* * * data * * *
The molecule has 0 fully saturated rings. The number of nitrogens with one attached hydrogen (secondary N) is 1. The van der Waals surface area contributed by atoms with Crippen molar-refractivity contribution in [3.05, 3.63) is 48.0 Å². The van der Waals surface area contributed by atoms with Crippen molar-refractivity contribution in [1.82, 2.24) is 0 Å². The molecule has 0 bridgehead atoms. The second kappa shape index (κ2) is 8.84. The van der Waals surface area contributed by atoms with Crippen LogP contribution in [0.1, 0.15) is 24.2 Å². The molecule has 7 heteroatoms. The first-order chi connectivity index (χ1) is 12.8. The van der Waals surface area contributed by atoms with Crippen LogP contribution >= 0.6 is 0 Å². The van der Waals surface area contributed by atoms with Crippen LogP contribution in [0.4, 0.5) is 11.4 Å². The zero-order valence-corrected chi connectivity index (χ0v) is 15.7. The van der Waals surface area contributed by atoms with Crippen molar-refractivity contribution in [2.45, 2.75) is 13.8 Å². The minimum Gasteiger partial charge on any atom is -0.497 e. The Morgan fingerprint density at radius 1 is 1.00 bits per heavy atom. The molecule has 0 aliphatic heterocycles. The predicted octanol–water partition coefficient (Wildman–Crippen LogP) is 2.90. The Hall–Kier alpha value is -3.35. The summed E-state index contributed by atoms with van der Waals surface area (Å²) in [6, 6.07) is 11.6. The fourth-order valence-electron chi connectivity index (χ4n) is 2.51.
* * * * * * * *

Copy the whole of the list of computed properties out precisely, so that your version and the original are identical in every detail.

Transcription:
The molecule has 0 fully saturated rings. The number of nitrogens with one attached hydrogen (secondary N) is 1. The van der Waals surface area contributed by atoms with Crippen molar-refractivity contribution in [3.05, 3.63) is 48.0 Å². The van der Waals surface area contributed by atoms with Crippen molar-refractivity contribution in [1.82, 2.24) is 0 Å². The molecule has 0 bridgehead atoms. The second kappa shape index (κ2) is 8.84. The van der Waals surface area contributed by atoms with Crippen LogP contribution in [0.1, 0.15) is 24.2 Å². The molecule has 7 heteroatoms. The first-order chi connectivity index (χ1) is 12.8. The van der Waals surface area contributed by atoms with Crippen LogP contribution >= 0.6 is 0 Å². The van der Waals surface area contributed by atoms with Crippen LogP contribution in [0.4, 0.5) is 11.4 Å². The zero-order valence-corrected chi connectivity index (χ0v) is 15.7. The van der Waals surface area contributed by atoms with Crippen molar-refractivity contribution in [2.45, 2.75) is 13.8 Å². The minimum Gasteiger partial charge on any atom is -0.497 e. The Morgan fingerprint density at radius 1 is 1.00 bits per heavy atom. The molecule has 0 aliphatic heterocycles. The predicted octanol–water partition coefficient (Wildman–Crippen LogP) is 2.90. The Hall–Kier alpha value is -3.35. The summed E-state index contributed by atoms with van der Waals surface area (Å²) in [6, 6.07) is 11.6. The fourth-order valence-electron chi connectivity index (χ4n) is 2.51.